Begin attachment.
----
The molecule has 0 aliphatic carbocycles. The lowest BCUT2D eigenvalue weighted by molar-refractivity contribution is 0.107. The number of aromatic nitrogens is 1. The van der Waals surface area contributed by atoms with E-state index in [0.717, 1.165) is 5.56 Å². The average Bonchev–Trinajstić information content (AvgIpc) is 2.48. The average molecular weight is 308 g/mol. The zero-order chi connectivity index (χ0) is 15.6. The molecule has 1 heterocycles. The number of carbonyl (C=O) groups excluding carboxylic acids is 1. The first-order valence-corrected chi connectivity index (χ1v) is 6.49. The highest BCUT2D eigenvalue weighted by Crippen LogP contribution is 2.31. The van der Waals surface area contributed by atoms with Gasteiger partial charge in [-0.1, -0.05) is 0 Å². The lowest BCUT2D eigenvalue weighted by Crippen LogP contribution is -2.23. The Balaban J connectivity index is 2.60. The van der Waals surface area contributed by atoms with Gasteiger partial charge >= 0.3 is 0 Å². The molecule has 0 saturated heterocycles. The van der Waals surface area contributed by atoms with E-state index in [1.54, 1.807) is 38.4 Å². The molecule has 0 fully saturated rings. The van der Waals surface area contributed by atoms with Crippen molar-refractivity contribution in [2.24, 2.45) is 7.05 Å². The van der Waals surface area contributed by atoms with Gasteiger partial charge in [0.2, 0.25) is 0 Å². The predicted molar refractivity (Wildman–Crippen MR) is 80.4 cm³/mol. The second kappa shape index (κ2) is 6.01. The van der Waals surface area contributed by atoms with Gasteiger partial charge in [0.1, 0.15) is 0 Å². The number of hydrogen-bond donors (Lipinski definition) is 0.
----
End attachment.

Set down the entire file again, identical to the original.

The molecule has 0 aliphatic carbocycles. The lowest BCUT2D eigenvalue weighted by molar-refractivity contribution is 0.107. The number of aromatic nitrogens is 1. The van der Waals surface area contributed by atoms with E-state index in [0.717, 1.165) is 5.56 Å². The average Bonchev–Trinajstić information content (AvgIpc) is 2.48. The average molecular weight is 308 g/mol. The zero-order chi connectivity index (χ0) is 15.6. The molecule has 1 heterocycles. The number of carbonyl (C=O) groups excluding carboxylic acids is 1. The first-order valence-corrected chi connectivity index (χ1v) is 6.49. The highest BCUT2D eigenvalue weighted by Crippen LogP contribution is 2.31. The van der Waals surface area contributed by atoms with Gasteiger partial charge in [-0.1, -0.05) is 0 Å². The lowest BCUT2D eigenvalue weighted by Crippen LogP contribution is -2.23. The Balaban J connectivity index is 2.60. The van der Waals surface area contributed by atoms with Gasteiger partial charge >= 0.3 is 0 Å². The molecule has 0 saturated heterocycles. The van der Waals surface area contributed by atoms with E-state index in [1.54, 1.807) is 38.4 Å². The molecule has 0 fully saturated rings. The van der Waals surface area contributed by atoms with Crippen molar-refractivity contribution in [2.24, 2.45) is 7.05 Å². The van der Waals surface area contributed by atoms with Gasteiger partial charge in [0.2, 0.25) is 0 Å². The predicted molar refractivity (Wildman–Crippen MR) is 80.4 cm³/mol. The second kappa shape index (κ2) is 6.01. The van der Waals surface area contributed by atoms with Gasteiger partial charge in [0.1, 0.15) is 0 Å². The number of hydrogen-bond donors (Lipinski definition) is 0.